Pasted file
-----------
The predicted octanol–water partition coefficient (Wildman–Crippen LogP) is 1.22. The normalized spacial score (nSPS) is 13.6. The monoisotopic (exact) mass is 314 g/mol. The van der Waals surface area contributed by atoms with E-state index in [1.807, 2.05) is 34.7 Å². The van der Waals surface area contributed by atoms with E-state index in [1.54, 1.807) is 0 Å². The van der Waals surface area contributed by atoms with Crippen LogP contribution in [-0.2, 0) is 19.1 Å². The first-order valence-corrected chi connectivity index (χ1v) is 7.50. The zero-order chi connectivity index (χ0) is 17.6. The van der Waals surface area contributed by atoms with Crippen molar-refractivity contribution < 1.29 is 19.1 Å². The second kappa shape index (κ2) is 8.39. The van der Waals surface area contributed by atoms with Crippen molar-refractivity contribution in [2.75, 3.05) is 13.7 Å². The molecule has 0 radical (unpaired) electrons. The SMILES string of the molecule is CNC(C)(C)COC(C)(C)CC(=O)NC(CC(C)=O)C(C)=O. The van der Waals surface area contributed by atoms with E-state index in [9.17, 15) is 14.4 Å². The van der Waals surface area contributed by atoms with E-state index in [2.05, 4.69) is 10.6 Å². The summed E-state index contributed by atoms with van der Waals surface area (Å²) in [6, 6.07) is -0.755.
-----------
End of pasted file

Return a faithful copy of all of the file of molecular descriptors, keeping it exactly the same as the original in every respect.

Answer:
The predicted octanol–water partition coefficient (Wildman–Crippen LogP) is 1.22. The normalized spacial score (nSPS) is 13.6. The monoisotopic (exact) mass is 314 g/mol. The van der Waals surface area contributed by atoms with E-state index in [1.807, 2.05) is 34.7 Å². The van der Waals surface area contributed by atoms with E-state index in [1.54, 1.807) is 0 Å². The van der Waals surface area contributed by atoms with Crippen LogP contribution in [-0.2, 0) is 19.1 Å². The first-order valence-corrected chi connectivity index (χ1v) is 7.50. The zero-order chi connectivity index (χ0) is 17.6. The van der Waals surface area contributed by atoms with Crippen molar-refractivity contribution < 1.29 is 19.1 Å². The second kappa shape index (κ2) is 8.39. The van der Waals surface area contributed by atoms with Crippen molar-refractivity contribution in [2.75, 3.05) is 13.7 Å². The molecule has 0 radical (unpaired) electrons. The SMILES string of the molecule is CNC(C)(C)COC(C)(C)CC(=O)NC(CC(C)=O)C(C)=O. The van der Waals surface area contributed by atoms with E-state index in [9.17, 15) is 14.4 Å². The van der Waals surface area contributed by atoms with E-state index in [2.05, 4.69) is 10.6 Å². The summed E-state index contributed by atoms with van der Waals surface area (Å²) in [6, 6.07) is -0.755.